Options on ETFs - Now for China, Gold Miners, Alt. Energy

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 |  Includes: FPX, FXI, GDX, PBW, PHO
by: Richard Kang

Given the market action, I’d like to continue on my focus on defensive measures (inverse ETFs, VIX, cash balances, etc.). Today, I received a notice from Business Wire regarding new options on some very interesting ETFs:

The Chicago Board Options Exchange today announced it will list options on the following five ETFs beginning today: First Trust IPOX-100 Index Fund (AMEX and CBOE ticker symbol FPX); iShares FTSE/Xinhua China Index Fund (NYSE and CBOE ticker symbol FXI); Market Vectors Gold Miners (AMEX and CBOE ticker symbol GDX); Powershares Wilderhill Clean Energy (AMEX and CBOE ticker symbol PBW); and Powershares Water Resources Portfolio (AMEX and CBOE ticker symbol PHO).

The Designated Primary Market Makers [DPM] for the options are as follows:

First Trust IPOX-100 Index Fund (NYSEARCA:FPX)
DPM: Jane Street Specialists

iShares FTSE/Xinhua China Index Fund (NYSEARCA:FXI)
DPM: Jane Street Specialists

Market Vectors Gold Miners (NYSEARCA:GDX)
DPM: Jane Street Specialists

Powershares Wilderhill Clean Energy (NYSEARCA:PBW)
DPM: Susquehanna Investment Group

Powershares Water Resources Portfolio (NYSEARCA:PHO)
DPM: Susquehanna Investment Group

For more information on new listings, visit the Trading Tools section of the CBOE website at: http://www.cboe.com/NewListings.

Frankly, I’m not a big fan on the first two of these ETFs. FPX is unique in concept but as an risk/asset allocator, it’s hard to see how this fits in the overall portfolio construction process.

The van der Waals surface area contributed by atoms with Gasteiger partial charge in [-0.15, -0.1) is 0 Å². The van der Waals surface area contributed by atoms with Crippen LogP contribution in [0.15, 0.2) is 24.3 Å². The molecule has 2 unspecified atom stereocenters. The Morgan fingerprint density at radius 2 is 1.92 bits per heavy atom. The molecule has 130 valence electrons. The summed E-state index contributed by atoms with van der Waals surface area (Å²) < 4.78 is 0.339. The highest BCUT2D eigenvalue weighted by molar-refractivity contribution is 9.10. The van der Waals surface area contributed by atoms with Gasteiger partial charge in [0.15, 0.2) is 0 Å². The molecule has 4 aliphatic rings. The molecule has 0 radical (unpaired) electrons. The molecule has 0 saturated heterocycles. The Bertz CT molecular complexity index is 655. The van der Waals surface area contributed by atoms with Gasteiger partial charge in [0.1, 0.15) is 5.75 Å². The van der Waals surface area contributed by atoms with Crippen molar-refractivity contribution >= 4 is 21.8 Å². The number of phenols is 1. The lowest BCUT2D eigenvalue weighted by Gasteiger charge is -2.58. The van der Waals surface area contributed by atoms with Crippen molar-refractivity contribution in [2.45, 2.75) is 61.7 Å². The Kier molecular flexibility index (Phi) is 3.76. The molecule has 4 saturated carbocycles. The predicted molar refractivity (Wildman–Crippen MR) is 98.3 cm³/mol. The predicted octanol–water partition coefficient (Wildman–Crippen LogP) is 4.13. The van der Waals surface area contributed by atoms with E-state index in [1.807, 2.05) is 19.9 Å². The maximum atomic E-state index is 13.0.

For me, there are just so many better choices to play China than FXI. Although a big believer in ETFs, China has to be one area where an active manager has a more than decent shot of beating a comparable benchmark index. Also, the costs of FXI don’t justify what’s in the fund. I think that instead of an index ETF, China should be managed with a long-short equity strategy. Whether that’s actually possible (restrictions from Chinese securities regulators) is an obvious limitation but certainly there’s optimal solution somewhere in between.

Although late in arriving by just over two months, put options on GDX, PBW and PHO are certainly a good arrival for investors in these underlying positions.

Investors who use some sort of risk budgeting system to help in determining asset allocation constraints will be happy to see more options for ETFs that have historically shown large price volatility. The recent discussions on this site on the pros/cons of inverse funds, shorting and put options should allow more investors to essentially manage their portfolios in a very “hedge fund”-like manner.